In recent years, the people of America have had a choice to make: a.) run directly into the clash of civilizations in our current society or b.) flee with their hands flailing above their heads. The middle ground in between is sparse. In his Pulitzer Prize-winning play, Disgraced, Ayad Akhtar plants himself like an obelisk in this no man’s land. Over the course of 90 minutes shared between the audience and five actors, the blurred lines between Church and State—or in this case, Mosque and State—are explored.
With this performance, director Marc Robin and Fulton Theatre boldly seize the influence they have built in the theatre world over the Mid-Atlantic region, allowing this play to speak from the intimate Tell Studio Theatre in a time when this clash is happening in full view of every person living in America today.The 99 theatre seats are placed in a completely white, very trendy Manhattan condominium complete with leather upholstered dining chairs, a terrace overlooking the Big Apple, and—because it wouldn’t be a straight play without it—a chic cocktail bar topped off with a bottle of 12-year Macallan single-malt scotch and a piece of modern art hanging on the wall above.
As I take my seat, I immediately feel like an unwelcome fly on the wall. The opulence of William James Mohney’s set design is beautiful, but it seems to emanate a violent vibration out into the audience. This is a place of intimate family life, but Patrick Bateman’s apartment from the psychological thriller American Psycho will not leave my mind. The trappings of the American Dream are staring us in the face, but when the first scene opens with a Pakistani man being sketched by his caucasian wife, Disgraced begins to peel back the facade and show us the real America that we find ourselves living in: a Melting Pot, boiling over.
Keeping true to form, this play has a small cast: two couples and a younger character finding his way in the world. But in Disgraced, both sets of married people are from mixed races and the fifth person is being questioned for ties to an Islamic extremist group. Each actor is a powerhouse. Amir and Emily—played by Abhi Katyal and Liz Shivener respectively—give the audience a convincing look into the harsh realities of two people trying to love one another while deeply acknowledging a total lack of shared experience in their cultural upbringing. Andrew Kindig and Erinn Holmes are the co-workers of the central couple who bring their own agendas and secrets when they are invited over for dinner and drinks. The aforementioned Abe—played by Zal Owen—is a Muslim man caught between assimilation or rejection of the role the early 21st century is pushing him to play.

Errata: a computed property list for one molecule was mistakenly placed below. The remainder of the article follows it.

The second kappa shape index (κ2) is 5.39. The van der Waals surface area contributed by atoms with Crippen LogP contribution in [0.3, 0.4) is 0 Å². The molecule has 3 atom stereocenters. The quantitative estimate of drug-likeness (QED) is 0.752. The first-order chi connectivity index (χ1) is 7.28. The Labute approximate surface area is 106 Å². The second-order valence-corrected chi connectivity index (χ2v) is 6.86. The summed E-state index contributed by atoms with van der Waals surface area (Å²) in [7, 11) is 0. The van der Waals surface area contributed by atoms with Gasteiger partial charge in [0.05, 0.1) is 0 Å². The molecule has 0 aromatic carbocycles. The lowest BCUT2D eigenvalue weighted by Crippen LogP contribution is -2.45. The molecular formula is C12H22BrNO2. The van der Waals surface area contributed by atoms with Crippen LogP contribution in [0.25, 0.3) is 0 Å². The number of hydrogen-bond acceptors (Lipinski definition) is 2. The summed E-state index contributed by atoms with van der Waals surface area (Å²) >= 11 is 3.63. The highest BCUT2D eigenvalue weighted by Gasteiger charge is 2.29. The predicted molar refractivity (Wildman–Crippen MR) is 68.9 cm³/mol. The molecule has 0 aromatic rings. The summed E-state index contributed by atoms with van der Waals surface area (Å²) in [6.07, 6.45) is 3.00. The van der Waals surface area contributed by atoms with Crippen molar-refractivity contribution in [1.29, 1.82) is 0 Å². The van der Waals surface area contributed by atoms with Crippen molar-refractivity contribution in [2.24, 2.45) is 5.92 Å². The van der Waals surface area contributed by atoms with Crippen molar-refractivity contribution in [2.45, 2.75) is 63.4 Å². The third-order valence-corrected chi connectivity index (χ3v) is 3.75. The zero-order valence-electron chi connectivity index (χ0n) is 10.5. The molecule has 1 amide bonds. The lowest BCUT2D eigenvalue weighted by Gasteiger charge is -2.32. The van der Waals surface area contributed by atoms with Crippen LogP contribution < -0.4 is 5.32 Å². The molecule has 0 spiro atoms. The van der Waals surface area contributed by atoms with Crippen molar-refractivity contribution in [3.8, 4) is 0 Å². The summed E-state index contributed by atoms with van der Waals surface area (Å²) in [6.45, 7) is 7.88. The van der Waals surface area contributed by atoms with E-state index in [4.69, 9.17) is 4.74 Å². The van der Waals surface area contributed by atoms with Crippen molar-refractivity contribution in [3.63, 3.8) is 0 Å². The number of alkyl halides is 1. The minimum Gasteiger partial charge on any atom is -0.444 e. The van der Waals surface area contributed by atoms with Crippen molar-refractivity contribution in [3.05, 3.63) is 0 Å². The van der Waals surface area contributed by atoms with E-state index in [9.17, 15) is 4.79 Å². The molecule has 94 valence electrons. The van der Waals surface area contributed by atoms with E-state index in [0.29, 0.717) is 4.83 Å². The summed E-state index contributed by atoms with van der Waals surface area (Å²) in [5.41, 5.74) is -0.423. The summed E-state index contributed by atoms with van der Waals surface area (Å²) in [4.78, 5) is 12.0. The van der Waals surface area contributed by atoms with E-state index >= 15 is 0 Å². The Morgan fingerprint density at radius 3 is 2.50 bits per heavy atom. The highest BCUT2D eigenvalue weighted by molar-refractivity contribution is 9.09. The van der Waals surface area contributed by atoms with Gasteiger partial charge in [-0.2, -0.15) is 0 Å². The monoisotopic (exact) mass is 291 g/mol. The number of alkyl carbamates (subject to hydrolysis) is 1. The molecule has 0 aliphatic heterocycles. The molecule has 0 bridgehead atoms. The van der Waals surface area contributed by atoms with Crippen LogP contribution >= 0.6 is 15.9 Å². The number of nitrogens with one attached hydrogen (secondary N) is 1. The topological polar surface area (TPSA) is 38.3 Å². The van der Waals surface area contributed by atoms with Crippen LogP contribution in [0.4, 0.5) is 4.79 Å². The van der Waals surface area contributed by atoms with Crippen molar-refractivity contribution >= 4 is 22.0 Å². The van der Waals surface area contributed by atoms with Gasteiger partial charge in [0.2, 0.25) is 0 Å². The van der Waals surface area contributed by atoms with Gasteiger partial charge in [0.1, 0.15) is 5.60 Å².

The tension in Disgraced feels like the final rounds of chess when the pawns have all been cleared away and there’s nothing to be done but watch and see which king will fell the other. Is it even possible for there to be a clear winner when violence and abdication are the primary tools used to get one’s point across? In the end, nobody is left unscathed. Centuries of misunderstanding have laid the foundation that both the audience and these characters find themselves standing on.
I believe theatre is the best place to exorcise the demons that we find in ourselves. It is the place for fleshing out the infectious isolation that is caused by setting up these white-walled condominiums around ourselves. We the audience are invited to sit in and watch five people tear each other apart. There’s an inner voice telling you to run, that you shouldn’t be in these people’s business.
Theatre is the only place you can’t push pause. In a play, you can’t tap a button and make the LEDs stop showing you uncomfortable realities. I haven’t felt that fight-or-flight gut reaction in any other media; not even in Facebook comments or my Twitter feed. Disgraced is there, living and breathing in front of you, and you are commanded to pause and reflect: “How xenophobic am I?” “How naive to the contents of the Quran or the practice of Islam?” “How entitled am I to continue enjoying the American Dream while others are risking everything for just a glimpse?”
Disgraced does not seem to give many answers. I don’t know if even the author has faith that we will have reconciled our differences before our grandchildren become the next legislators. I do know that these questions have to be asked. The lives captured by Ayad Akhtar must be observed and allowed to ruminate in audiences’ minds for as long as it takes for us to move forward. Theatre and all of the Arts must be kept alive; to buy us more time; to further this American experiment.
Disgraced runs through 12 March at the Tell Studio Theatre at The Fulton in Lancaster, PA. Tickets can be purchased through the box office or by visiting www.thefulton.org.